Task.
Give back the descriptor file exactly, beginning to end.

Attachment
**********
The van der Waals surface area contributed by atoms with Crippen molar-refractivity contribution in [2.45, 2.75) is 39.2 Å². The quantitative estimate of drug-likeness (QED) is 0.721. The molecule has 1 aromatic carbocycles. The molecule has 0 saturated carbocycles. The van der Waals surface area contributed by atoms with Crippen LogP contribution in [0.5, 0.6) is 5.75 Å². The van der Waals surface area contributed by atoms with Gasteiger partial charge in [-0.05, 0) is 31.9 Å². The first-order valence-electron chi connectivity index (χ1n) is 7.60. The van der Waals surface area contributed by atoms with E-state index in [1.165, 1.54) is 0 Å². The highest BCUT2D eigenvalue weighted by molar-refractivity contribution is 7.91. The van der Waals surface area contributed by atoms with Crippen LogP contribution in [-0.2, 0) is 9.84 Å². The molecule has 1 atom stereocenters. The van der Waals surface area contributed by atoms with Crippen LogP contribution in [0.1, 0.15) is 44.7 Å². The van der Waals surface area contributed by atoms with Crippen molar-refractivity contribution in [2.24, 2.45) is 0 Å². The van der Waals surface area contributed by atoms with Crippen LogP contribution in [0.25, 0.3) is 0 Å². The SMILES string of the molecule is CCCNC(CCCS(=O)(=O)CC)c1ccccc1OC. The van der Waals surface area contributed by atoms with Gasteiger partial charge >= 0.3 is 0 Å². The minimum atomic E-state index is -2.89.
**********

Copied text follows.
The van der Waals surface area contributed by atoms with Crippen molar-refractivity contribution in [2.45, 2.75) is 39.2 Å². The quantitative estimate of drug-likeness (QED) is 0.721. The molecule has 1 aromatic carbocycles. The molecule has 0 saturated carbocycles. The van der Waals surface area contributed by atoms with Crippen LogP contribution in [0.5, 0.6) is 5.75 Å². The van der Waals surface area contributed by atoms with Gasteiger partial charge in [-0.05, 0) is 31.9 Å². The first-order valence-electron chi connectivity index (χ1n) is 7.60. The van der Waals surface area contributed by atoms with E-state index in [1.165, 1.54) is 0 Å². The highest BCUT2D eigenvalue weighted by molar-refractivity contribution is 7.91. The van der Waals surface area contributed by atoms with Crippen LogP contribution in [-0.2, 0) is 9.84 Å². The molecule has 1 atom stereocenters. The van der Waals surface area contributed by atoms with Crippen LogP contribution in [0.1, 0.15) is 44.7 Å². The van der Waals surface area contributed by atoms with Crippen molar-refractivity contribution in [2.24, 2.45) is 0 Å². The van der Waals surface area contributed by atoms with Crippen LogP contribution in [0.25, 0.3) is 0 Å². The SMILES string of the molecule is CCCNC(CCCS(=O)(=O)CC)c1ccccc1OC. The van der Waals surface area contributed by atoms with Gasteiger partial charge >= 0.3 is 0 Å². The minimum atomic E-state index is -2.89.